Scientists discover water on the sun’s surface
WATERLOO, Ont. — Water has been discovered on the surface of the sun in sunspots where it causes a sort of “stellar greenhouse effect” that affects the sunspot’s energy output.
“There’s a perception that the sun is too hot to form water on its surface, but we have proved that it exists in sunspots because they are cooler,” said Peter Bernath, a chemistry professor at the University of Waterloo.
Scientists from UW and the National Optical Astronomy Observatories in Tucson, Ariz., recorded evidence of water – – not in liquid form because the sun is too hot, but as vapor or steam — in dark sunspots.
The discovery is of fundamental importance for understanding the atmospheres of the sun and stars. Hot water molecules are the most important absorbers of infrared radiation in the atmospheres of cool stars, such as “variable red giants.” Studying the physical effects of hot water in these red giant stars may be central to determining the rate at which they evolve and eject material into space.
Dark sunspots can be 2,000 degrees C cooler than the surrounding bright surface of the sun, allowing detailed studies of regions that mimic the surfaces of red giant stars. Sunspots are caused by magnetic fields that float to the surface of the sun and locally suppress energy flow from the core.
Bernath, an expert in molecular astronomy, said it is surprising to find water vapor on the sun because its surface temperature of 5,700 degrees C causes it to break into atoms of hydrogen and oxygen. Since sunspots are cooler, the atoms can recombine to form water vapor that can absorb escaping infrared radiation.
“This formation of water vapor affects the energy flow from sunspots, creating a kind of stellar greenhouse effect,” he said. Bernath believes, however, this has no effect on climate on earth.
Astronomers Lloyd Wallace, William Livingston and Kenneth Hinkle of the Arizona-based observatories worked with collaborators to obtain infrared spectra that reveal a large number of water absorption features originating on the sun.
The research was carried out at the National Solar Observatory McMath-Pierce telescope at Kitt Peak in Arizona using an instrument called a Fourier transform spectrometer. The Kitt Peak work was supported by the U.S. National Science Foundation.
Laboratory spectroscopy was conducted in Canada by Bernath, who is also a senior research scientist at the University of Arizona (Tucson), with Waterloo master of science student Jennifer Busler, Dr. Bujin Guo and Keqing Zhang, a PhD student. The laboratory work was supported by Canada’s Natural Sciences and Engineering Research Council and the U.S. National Aeronautics and Space Administration.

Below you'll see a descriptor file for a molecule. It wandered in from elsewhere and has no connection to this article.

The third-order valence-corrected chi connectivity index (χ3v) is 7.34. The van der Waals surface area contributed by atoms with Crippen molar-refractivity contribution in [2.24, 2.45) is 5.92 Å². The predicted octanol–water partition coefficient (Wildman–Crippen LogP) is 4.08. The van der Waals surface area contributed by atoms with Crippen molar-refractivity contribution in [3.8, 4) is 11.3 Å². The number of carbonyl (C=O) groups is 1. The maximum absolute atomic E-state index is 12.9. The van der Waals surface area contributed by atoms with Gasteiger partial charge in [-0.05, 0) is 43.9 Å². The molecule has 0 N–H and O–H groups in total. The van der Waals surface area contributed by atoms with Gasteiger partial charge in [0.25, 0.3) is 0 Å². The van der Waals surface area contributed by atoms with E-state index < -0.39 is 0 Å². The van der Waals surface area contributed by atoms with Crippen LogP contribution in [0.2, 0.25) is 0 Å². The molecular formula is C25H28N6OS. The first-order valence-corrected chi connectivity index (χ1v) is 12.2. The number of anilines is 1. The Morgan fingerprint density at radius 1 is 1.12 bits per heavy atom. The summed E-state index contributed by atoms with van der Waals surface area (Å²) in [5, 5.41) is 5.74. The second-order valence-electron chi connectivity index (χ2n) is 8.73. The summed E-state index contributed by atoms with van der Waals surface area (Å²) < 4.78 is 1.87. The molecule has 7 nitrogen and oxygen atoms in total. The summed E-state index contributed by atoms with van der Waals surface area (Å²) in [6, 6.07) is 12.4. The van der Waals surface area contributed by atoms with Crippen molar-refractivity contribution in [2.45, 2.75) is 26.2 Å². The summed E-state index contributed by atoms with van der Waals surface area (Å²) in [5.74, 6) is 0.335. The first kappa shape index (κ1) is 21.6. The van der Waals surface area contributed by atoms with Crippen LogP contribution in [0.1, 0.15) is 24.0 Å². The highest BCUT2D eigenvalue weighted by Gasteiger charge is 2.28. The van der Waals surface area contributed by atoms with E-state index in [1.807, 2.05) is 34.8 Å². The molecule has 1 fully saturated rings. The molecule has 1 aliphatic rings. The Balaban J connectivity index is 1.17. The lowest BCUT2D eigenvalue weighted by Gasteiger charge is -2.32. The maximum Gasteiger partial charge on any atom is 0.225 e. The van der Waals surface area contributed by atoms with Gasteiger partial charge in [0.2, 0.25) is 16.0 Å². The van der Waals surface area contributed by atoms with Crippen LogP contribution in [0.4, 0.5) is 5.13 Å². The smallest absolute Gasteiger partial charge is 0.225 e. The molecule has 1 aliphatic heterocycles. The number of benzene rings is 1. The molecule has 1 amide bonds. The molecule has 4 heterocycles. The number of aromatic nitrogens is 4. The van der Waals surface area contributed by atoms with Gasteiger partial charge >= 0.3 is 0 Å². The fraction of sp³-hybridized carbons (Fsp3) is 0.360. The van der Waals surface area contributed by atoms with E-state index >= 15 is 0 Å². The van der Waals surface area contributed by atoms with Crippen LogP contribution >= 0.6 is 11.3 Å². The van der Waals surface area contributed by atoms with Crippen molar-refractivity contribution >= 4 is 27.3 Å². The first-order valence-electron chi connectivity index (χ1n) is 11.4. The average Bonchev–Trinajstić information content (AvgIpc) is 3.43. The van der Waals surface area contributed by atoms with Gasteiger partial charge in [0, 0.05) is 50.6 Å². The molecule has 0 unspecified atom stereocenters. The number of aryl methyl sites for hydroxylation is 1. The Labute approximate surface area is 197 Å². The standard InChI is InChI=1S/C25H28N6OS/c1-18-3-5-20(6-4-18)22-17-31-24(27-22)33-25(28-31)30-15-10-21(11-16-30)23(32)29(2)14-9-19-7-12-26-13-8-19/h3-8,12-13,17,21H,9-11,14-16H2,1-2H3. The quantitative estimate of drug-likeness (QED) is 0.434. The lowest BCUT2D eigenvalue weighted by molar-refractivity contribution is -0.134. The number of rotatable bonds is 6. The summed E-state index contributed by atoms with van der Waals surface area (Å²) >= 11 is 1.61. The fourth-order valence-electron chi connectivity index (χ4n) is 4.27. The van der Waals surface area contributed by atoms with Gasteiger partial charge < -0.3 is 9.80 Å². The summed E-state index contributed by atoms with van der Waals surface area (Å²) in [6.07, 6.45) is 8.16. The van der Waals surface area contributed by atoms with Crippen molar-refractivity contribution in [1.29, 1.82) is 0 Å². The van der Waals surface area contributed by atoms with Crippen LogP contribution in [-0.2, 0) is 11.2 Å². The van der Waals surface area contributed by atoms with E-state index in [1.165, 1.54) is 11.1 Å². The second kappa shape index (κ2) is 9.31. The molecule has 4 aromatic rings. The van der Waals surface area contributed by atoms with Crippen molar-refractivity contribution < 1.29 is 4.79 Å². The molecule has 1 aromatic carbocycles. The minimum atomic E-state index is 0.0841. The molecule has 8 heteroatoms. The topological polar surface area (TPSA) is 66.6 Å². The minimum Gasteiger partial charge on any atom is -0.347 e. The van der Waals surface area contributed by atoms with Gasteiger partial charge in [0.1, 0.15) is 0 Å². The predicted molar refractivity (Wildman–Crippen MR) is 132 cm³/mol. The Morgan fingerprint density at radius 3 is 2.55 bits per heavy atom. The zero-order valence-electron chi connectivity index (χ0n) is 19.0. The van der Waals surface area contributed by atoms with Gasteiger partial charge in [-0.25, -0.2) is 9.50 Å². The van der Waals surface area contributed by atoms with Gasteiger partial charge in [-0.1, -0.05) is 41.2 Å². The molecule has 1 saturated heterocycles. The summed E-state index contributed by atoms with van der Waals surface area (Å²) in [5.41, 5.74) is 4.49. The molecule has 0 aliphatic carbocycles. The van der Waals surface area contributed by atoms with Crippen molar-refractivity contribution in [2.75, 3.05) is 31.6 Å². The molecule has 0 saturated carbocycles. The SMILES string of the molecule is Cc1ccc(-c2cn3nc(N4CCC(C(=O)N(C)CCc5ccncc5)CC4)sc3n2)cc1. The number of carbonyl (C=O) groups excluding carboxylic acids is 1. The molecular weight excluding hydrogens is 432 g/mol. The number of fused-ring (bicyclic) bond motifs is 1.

The lab research, in which the team recorded an infrared emission spectrum of hot water at 1,550 degrees C, supported the results obtained from the telescope measurements. By comparing the lab spectrum with the sunspot spectrum, it proved for the first time that hot water vapor is present on the sun, Bernath said.
The results of the research, which are being published in the journal Science, will help to “emphasize that water is an important absorber in the sun and stars that is underappreciated,” Livingston said. He hopes this research will encourage further laboratory work for the purpose of understanding the astrophysical importance of the water spectrum in the sun and stars.
“Since the temperatures of cool stars are very difficult to produce in the laboratory, these results are unique and show that current theory is not adequate to model these spectra and that a basic understanding of the behavior of water must be explored further by scientists,” he said.
Bernath said the spectrum of hot water is also important here on earth. “For example, the exhaust of a rocket contains hot water vapor. This rocket plume provides a signature that can be used to identify the type of rocket. The spectrum of water also serves as a continuing challenge to theoreticians. New theoretical techniques in spectroscopy are often tested using the water spectrum.”
The discovery was only possible through the use of sophisticated equipment including the world’s largest solar telescope and a high-resolution infrared spectrometer, Bernath said. This allowed the recording of a high- resolution spectrum of a sunspot followed by the laboratory work to record new hot water spectra.
“This interdisciplinary collaboration between astronomers and chemists was also necessary in order to make the identification,” Bernath added.
Dr. Peter Bernath, UW, (519) 888-4814
From Jim Fox, UW News Bureau, (519) 888-4444
Release no. 84 — May 25, 1995
University of Waterloo
200 University Avenue West
Waterloo, Ontario, Canada N2L 3G1
+1 519 888 4567